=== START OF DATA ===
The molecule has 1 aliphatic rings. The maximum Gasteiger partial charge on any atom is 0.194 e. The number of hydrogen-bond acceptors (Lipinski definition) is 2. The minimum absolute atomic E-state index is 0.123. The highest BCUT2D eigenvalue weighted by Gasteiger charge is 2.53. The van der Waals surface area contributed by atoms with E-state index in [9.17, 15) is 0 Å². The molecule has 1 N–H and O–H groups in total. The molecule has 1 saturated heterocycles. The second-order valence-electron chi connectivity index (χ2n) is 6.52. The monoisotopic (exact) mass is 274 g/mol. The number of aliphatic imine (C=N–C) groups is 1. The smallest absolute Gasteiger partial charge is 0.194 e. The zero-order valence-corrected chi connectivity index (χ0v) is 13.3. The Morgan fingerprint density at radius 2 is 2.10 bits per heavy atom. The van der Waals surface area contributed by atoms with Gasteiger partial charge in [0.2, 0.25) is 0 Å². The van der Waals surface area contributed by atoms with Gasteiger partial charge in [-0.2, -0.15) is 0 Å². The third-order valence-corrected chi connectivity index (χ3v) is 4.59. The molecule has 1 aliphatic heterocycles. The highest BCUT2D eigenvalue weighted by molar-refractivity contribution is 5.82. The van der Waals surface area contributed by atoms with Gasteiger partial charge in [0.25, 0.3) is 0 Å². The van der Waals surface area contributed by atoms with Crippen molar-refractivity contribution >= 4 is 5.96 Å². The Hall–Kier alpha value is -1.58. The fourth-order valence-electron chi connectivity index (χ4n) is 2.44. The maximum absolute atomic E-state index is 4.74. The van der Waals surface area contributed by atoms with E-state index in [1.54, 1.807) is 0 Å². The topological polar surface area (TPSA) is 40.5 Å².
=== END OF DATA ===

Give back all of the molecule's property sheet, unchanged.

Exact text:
The molecule has 1 aliphatic rings. The maximum Gasteiger partial charge on any atom is 0.194 e. The number of hydrogen-bond acceptors (Lipinski definition) is 2. The minimum absolute atomic E-state index is 0.123. The highest BCUT2D eigenvalue weighted by Gasteiger charge is 2.53. The van der Waals surface area contributed by atoms with E-state index in [9.17, 15) is 0 Å². The molecule has 1 N–H and O–H groups in total. The molecule has 1 saturated heterocycles. The second-order valence-electron chi connectivity index (χ2n) is 6.52. The monoisotopic (exact) mass is 274 g/mol. The number of aliphatic imine (C=N–C) groups is 1. The smallest absolute Gasteiger partial charge is 0.194 e. The zero-order valence-corrected chi connectivity index (χ0v) is 13.3. The Morgan fingerprint density at radius 2 is 2.10 bits per heavy atom. The van der Waals surface area contributed by atoms with Gasteiger partial charge in [0.2, 0.25) is 0 Å². The van der Waals surface area contributed by atoms with Gasteiger partial charge in [-0.2, -0.15) is 0 Å². The third-order valence-corrected chi connectivity index (χ3v) is 4.59. The molecule has 1 aliphatic heterocycles. The highest BCUT2D eigenvalue weighted by molar-refractivity contribution is 5.82. The van der Waals surface area contributed by atoms with Gasteiger partial charge in [0.25, 0.3) is 0 Å². The van der Waals surface area contributed by atoms with Crippen molar-refractivity contribution >= 4 is 5.96 Å². The Hall–Kier alpha value is -1.58. The fourth-order valence-electron chi connectivity index (χ4n) is 2.44. The maximum absolute atomic E-state index is 4.74. The van der Waals surface area contributed by atoms with E-state index in [1.54, 1.807) is 0 Å². The topological polar surface area (TPSA) is 40.5 Å².